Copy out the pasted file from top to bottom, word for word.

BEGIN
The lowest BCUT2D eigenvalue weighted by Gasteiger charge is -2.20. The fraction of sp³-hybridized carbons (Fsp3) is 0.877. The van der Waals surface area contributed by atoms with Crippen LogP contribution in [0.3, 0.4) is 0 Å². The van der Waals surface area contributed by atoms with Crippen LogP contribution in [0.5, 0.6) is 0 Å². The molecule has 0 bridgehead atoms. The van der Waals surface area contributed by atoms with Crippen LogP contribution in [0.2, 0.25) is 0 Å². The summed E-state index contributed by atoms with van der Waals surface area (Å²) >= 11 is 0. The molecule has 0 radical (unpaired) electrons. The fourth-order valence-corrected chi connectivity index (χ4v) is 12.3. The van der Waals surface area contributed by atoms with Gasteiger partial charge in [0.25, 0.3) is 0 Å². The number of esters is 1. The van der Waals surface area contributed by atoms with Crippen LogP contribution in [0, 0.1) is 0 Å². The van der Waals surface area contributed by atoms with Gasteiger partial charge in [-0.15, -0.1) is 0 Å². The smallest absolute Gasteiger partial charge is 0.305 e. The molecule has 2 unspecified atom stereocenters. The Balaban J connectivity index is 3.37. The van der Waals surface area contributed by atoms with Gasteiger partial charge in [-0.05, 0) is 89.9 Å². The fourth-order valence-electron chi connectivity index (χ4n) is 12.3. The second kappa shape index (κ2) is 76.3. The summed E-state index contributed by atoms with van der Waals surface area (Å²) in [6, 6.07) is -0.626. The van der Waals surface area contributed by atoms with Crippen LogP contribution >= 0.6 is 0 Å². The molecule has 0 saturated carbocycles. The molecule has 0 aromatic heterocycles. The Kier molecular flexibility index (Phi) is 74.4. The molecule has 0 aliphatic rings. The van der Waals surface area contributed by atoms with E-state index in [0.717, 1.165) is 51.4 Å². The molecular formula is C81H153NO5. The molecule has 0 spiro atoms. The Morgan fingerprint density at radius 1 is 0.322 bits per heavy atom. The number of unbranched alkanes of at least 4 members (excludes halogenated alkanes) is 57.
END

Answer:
The lowest BCUT2D eigenvalue weighted by Gasteiger charge is -2.20. The fraction of sp³-hybridized carbons (Fsp3) is 0.877. The van der Waals surface area contributed by atoms with Crippen LogP contribution in [0.3, 0.4) is 0 Å². The van der Waals surface area contributed by atoms with Crippen LogP contribution in [0.5, 0.6) is 0 Å². The molecule has 0 bridgehead atoms. The van der Waals surface area contributed by atoms with Crippen LogP contribution in [0.2, 0.25) is 0 Å². The summed E-state index contributed by atoms with van der Waals surface area (Å²) >= 11 is 0. The molecule has 0 radical (unpaired) electrons. The fourth-order valence-corrected chi connectivity index (χ4v) is 12.3. The van der Waals surface area contributed by atoms with Gasteiger partial charge in [0.25, 0.3) is 0 Å². The number of esters is 1. The van der Waals surface area contributed by atoms with Crippen LogP contribution in [0, 0.1) is 0 Å². The van der Waals surface area contributed by atoms with Gasteiger partial charge in [-0.15, -0.1) is 0 Å². The smallest absolute Gasteiger partial charge is 0.305 e. The molecule has 2 unspecified atom stereocenters. The Balaban J connectivity index is 3.37. The van der Waals surface area contributed by atoms with Gasteiger partial charge in [-0.05, 0) is 89.9 Å². The fourth-order valence-electron chi connectivity index (χ4n) is 12.3. The second kappa shape index (κ2) is 76.3. The summed E-state index contributed by atoms with van der Waals surface area (Å²) in [6, 6.07) is -0.626. The van der Waals surface area contributed by atoms with Crippen LogP contribution >= 0.6 is 0 Å². The molecule has 0 saturated carbocycles. The molecule has 0 aromatic heterocycles. The Kier molecular flexibility index (Phi) is 74.4. The molecule has 0 aliphatic rings. The van der Waals surface area contributed by atoms with E-state index in [0.717, 1.165) is 51.4 Å². The molecular formula is C81H153NO5. The molecule has 0 spiro atoms. The Morgan fingerprint density at radius 1 is 0.322 bits per heavy atom. The number of unbranched alkanes of at least 4 members (excludes halogenated alkanes) is 57.